one thing that i was interested in peoples thoughts on was the pre-built erpnext appliance that can be downloaded and installed on virtual-box… i ended up downloading this and “porting” it for use on qemu virtual host (proxmox)… this certainly worked in as much as it gave me a running system… however this made me nervous because i wanted something configured for production use and i dont understand the layers of this infrastructure enough to appreciate how hackable/configurable the pre-built image is… if this is a route that has milage then i will dig out and share my notes on this!
LXD is developing the ability to run .vmdk images in linux containers - per their release notes. This will hopefully negate the need for any overhead related to Virtual Box, etc. and associated learning of all related commands. Thats why I was asking about benefits of Docker - wondering if all that is needed for end users…
I’ve previously thought about this. It would solve some problems. Other problems would remain unsolved.
Anyone without those Linux distributions would be excluded from the community. MacOS, Arch, etc.
We should not automatically bundle certain pre-requisite software.
MariaDB: No need to install, if you already have your own instance.
Redis: No need to install, if you already have your own instance.
Even with rpm’s and dpkg’s, we still need an Installer Tool that asks Questions. Instead of making Assumptions.
We should consider the various types of ERPNext users; For people just taking a “test drive”? They’d be fine with a Virtual-Box or containers. For small businesses? Sure, maybe RPMs and DPKGs would work (assuming we still ask questions during installation). For larger organizations? They need more precision control.
This would be awesome. But currently there is no LTS program for ERPNext. We’ve talked about it. But there’s no Plan. I haven’t seen any work on that since @vrms created a repo for it. ERPNext developers = anyone who submits a PR. Some may give thought to downstream consequences. Others probably not.
Who will maintain the Ubuntu and RedHat distros, update the nightly builds, think about dependencies, run the checks? If it’s a ton of ongoing work, we should probably pay them for this effort.
Don’t get me wrong, @idlethread. I am not dismissing your suggestion. It’s a good one. And this project may adopt some of that tech. But it wouldn’t solve everything. And if not done correctly? Could cause additional lost time/effort.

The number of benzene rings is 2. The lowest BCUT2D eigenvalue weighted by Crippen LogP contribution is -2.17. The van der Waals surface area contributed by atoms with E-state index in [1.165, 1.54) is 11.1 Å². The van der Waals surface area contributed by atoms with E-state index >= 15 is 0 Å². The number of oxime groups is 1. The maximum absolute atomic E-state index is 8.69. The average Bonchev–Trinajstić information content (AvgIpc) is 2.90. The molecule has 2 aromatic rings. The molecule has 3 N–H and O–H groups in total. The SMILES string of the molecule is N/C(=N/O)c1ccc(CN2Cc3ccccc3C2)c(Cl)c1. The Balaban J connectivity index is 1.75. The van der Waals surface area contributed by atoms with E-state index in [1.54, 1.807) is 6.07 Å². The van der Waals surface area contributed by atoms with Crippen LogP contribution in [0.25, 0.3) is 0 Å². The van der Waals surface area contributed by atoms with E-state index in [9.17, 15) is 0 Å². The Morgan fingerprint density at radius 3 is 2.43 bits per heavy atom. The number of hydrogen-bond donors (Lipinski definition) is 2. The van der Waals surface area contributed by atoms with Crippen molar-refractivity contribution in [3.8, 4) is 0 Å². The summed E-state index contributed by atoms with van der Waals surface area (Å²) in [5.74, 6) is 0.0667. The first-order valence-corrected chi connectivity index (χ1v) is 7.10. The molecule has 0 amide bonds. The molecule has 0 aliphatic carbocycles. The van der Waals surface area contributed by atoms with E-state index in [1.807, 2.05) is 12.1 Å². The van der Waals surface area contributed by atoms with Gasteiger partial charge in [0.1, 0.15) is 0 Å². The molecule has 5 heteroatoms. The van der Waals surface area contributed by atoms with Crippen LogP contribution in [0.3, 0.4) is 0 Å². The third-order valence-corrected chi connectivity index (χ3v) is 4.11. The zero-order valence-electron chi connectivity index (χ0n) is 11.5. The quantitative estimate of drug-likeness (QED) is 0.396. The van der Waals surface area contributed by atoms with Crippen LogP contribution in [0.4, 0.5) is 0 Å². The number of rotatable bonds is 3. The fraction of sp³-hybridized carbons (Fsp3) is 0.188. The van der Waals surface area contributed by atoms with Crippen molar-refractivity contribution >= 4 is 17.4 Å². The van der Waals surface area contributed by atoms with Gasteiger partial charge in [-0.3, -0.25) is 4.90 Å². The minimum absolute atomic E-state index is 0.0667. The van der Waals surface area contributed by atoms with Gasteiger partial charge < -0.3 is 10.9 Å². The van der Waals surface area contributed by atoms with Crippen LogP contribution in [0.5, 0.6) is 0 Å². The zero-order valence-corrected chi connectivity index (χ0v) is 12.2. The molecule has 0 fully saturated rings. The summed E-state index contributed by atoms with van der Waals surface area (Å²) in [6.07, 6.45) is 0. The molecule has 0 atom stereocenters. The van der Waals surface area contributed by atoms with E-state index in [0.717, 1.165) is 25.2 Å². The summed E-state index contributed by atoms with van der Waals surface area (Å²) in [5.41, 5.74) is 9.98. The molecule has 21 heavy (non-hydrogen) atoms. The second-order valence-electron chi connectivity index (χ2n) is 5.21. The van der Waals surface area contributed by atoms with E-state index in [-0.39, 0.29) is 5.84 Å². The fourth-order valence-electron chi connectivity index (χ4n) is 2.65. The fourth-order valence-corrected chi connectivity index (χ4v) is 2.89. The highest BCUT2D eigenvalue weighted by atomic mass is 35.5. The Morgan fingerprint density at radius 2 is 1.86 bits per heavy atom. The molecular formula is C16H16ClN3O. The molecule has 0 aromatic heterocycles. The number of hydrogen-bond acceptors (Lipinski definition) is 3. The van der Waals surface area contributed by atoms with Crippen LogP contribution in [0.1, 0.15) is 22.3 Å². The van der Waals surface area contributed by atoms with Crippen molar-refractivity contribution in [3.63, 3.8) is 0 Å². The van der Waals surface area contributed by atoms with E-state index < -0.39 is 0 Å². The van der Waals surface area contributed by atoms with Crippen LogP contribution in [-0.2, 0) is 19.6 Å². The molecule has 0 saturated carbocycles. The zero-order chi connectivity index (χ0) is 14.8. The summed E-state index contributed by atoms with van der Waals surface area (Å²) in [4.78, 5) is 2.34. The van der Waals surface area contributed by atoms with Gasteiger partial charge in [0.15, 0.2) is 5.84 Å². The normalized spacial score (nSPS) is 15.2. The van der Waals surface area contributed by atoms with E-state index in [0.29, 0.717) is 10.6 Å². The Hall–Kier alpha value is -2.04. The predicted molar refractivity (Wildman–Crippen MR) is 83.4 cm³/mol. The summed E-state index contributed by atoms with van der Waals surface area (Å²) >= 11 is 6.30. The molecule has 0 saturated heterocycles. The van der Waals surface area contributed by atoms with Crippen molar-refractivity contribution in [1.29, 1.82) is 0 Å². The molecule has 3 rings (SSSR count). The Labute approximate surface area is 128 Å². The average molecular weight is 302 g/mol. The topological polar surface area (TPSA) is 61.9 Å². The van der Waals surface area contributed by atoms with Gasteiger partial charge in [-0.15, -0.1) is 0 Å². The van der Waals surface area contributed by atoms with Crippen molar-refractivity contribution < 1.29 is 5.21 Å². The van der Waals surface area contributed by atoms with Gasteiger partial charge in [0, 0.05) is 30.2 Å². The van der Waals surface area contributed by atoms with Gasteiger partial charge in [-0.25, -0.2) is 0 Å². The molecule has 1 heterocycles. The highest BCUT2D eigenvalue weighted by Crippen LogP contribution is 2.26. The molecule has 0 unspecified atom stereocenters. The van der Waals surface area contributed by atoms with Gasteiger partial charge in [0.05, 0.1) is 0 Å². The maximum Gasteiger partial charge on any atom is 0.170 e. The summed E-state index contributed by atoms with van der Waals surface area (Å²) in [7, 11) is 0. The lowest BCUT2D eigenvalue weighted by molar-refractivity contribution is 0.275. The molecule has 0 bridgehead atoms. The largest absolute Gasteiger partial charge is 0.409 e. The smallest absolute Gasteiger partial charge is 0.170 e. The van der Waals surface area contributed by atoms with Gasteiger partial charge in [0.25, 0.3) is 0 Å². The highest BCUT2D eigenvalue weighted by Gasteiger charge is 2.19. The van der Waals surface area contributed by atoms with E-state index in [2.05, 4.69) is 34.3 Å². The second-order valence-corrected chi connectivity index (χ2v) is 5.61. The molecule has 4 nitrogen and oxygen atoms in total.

I’m suggesting separation of installation and configuration.
We will still need to achieve most of the goals of Weavlo, wrt to configuration as you’ve described
Having worked at Canonical before, I feel that all distros stick to fairly similar version numbers for their core packages (modulo minor versions and configuration choices). So while maintaining cross-distro packaging is some work, it shouldn’t be terrible.
Applying the 80/20 rule, supporting debian/fedora/ubuntu/centos/rhel probably reaches your 80% users, at least in the beginning. The others can use Debian VMs/docker inside Arch/MacOS/Windows servers until the community adds support for brew, windows, Arch, etc.
Every distribution already handles this well. e.g. In case of multiple applications needing mysql, the first one installs it, the others simply create the tables they need. e.g. using dbconfig
This is the separation of installation and configuration I was talking about. Enterprises would need something like a juju charm or ansible/chef/puppet recipes to provision multi-machine setups. But that still requires installation dependencies to be solved for the OS packages at some level.
I’m sure someone could be found (and even sponsored) to maintain the packages though a vast majority of Debian packages are maintained by kickass volunteers.
Packaging, if done correctly, will ensure we receive security updates for most of the code from the distributions. It will also force us to rethink how data is stored in an erpnext installation to allow for easier upgrades, backups, etc. It might even help erpnext develop a 2 year cadence with respect to LTS versions of distros. Then it truly becomes an enterprise product.
Thanks for indulging me. I’m currently just a user who’s starting to use erpnext and am very worried about how this stack will move forward once I put it in production. I might look into the packaging issue as I find time.